Whodunnit xxi: Entry Wound (b)

Perhaps suspecting that people (See prior blog) might find Dr. Perry’s explanation of “Oops! I forgot to look” for his change of opinion about the entrance wound more convincing than the conjecture that he was tricked or frightened into it, Douglass – in a bit of bridge-too-far reasoning – calls in the support of Dr. Charles Crenshaw. (Crenshaw, readers will recall, had opined, based on his reviews of photos, that Rose Cheramie had been shot in the head, not struck by a car.) Crenshaw, a junior resident at Parkland, did not have to worry about manipulation or threats because, fearing for his life, he had kept his knowledge about what went down to himself until 1992. Then apparently overcome by courage, he published his own book. It related how he had observed two frontal entry wounds which had been altered to look like exit wounds.
Douglass does not say that several of Crenshaw’s colleagues at Parkland have stated he did not even enter the room until after the tracheotomy had obliterated the throat wound and that his account repeatedly overstated his role in what had taken place. Nor does Douglass say that Crenshaw also wrote that, while on duty following Jack Ruby’s shooting of Lee Harvey Oswald, he took a call from Lyndon Johnson saying he wanted a death bed confession from Oswald. And Douglass does not reveal that Crenshaw had told others that Johnson actually wanted him to kill Oswald, but his publisher had made him tone his manuscript’s accusations down. (Needless to say, White House records show no calls to Parkland while Oswald was in surgery.)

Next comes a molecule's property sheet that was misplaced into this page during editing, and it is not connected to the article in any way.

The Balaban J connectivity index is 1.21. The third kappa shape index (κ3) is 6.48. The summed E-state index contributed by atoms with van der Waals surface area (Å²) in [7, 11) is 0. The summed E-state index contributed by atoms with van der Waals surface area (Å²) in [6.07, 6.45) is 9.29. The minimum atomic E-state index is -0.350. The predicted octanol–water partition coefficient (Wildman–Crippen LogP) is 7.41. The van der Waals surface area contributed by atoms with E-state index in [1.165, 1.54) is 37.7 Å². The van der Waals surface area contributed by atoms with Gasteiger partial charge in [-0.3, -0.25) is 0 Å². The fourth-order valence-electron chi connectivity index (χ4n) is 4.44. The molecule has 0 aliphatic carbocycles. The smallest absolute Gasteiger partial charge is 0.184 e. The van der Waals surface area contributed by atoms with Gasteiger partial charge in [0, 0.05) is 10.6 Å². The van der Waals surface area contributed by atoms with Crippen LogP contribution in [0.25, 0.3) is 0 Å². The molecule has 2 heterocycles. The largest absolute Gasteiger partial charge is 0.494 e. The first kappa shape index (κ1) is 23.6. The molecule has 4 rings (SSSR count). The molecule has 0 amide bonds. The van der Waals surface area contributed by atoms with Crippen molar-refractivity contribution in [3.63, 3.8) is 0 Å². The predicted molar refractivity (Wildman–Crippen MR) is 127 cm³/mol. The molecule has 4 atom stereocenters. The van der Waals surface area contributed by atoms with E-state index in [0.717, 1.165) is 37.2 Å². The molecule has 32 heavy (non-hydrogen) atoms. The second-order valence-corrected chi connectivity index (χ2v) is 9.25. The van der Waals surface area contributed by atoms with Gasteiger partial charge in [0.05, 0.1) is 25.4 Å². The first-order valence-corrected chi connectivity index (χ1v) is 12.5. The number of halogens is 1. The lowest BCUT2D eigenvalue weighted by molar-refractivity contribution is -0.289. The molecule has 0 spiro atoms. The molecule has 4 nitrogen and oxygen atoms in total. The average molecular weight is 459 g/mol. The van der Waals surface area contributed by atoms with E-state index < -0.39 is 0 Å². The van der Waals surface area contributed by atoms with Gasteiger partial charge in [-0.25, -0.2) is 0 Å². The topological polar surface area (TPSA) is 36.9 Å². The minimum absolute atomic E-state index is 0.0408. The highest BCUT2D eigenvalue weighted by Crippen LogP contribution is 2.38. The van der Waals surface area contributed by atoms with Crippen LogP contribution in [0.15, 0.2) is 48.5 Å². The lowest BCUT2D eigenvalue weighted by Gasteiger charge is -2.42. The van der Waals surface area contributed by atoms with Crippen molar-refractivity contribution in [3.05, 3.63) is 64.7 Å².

Again one must wonder about the ethics – an admiration of Thomas Merton, notwithstanding – of an author who would present such a warts-cleansed recapitualation as a factual representation.